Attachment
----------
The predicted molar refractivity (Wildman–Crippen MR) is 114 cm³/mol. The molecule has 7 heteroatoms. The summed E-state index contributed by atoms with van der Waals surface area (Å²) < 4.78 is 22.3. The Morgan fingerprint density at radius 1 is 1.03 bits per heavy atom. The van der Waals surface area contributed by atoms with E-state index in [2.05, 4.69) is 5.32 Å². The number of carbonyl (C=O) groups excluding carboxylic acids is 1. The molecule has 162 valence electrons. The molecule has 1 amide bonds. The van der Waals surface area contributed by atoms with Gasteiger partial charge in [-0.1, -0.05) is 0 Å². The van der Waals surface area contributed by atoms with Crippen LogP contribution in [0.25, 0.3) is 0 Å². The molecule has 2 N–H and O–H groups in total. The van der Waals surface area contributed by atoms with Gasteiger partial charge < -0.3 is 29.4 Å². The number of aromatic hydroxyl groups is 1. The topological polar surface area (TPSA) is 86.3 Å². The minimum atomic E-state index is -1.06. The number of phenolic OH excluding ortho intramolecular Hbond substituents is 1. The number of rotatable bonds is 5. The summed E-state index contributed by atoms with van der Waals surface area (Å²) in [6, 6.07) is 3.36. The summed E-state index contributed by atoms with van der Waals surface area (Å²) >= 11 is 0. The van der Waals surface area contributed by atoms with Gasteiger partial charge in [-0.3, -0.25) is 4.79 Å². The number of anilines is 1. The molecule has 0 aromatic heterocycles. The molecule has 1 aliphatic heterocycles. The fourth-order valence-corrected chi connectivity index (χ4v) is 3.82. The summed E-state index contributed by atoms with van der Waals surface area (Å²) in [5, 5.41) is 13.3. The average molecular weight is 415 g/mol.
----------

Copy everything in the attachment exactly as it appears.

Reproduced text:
The predicted molar refractivity (Wildman–Crippen MR) is 114 cm³/mol. The molecule has 7 heteroatoms. The summed E-state index contributed by atoms with van der Waals surface area (Å²) < 4.78 is 22.3. The Morgan fingerprint density at radius 1 is 1.03 bits per heavy atom. The van der Waals surface area contributed by atoms with E-state index in [2.05, 4.69) is 5.32 Å². The number of carbonyl (C=O) groups excluding carboxylic acids is 1. The molecule has 162 valence electrons. The molecule has 1 amide bonds. The van der Waals surface area contributed by atoms with Gasteiger partial charge in [-0.1, -0.05) is 0 Å². The van der Waals surface area contributed by atoms with Crippen LogP contribution in [0.25, 0.3) is 0 Å². The molecule has 2 N–H and O–H groups in total. The van der Waals surface area contributed by atoms with Gasteiger partial charge < -0.3 is 29.4 Å². The number of aromatic hydroxyl groups is 1. The topological polar surface area (TPSA) is 86.3 Å². The minimum atomic E-state index is -1.06. The number of phenolic OH excluding ortho intramolecular Hbond substituents is 1. The number of rotatable bonds is 5. The summed E-state index contributed by atoms with van der Waals surface area (Å²) in [6, 6.07) is 3.36. The summed E-state index contributed by atoms with van der Waals surface area (Å²) >= 11 is 0. The van der Waals surface area contributed by atoms with Gasteiger partial charge in [-0.3, -0.25) is 4.79 Å². The number of anilines is 1. The molecule has 0 aromatic heterocycles. The molecule has 1 aliphatic heterocycles. The fourth-order valence-corrected chi connectivity index (χ4v) is 3.82. The summed E-state index contributed by atoms with van der Waals surface area (Å²) in [5, 5.41) is 13.3. The average molecular weight is 415 g/mol.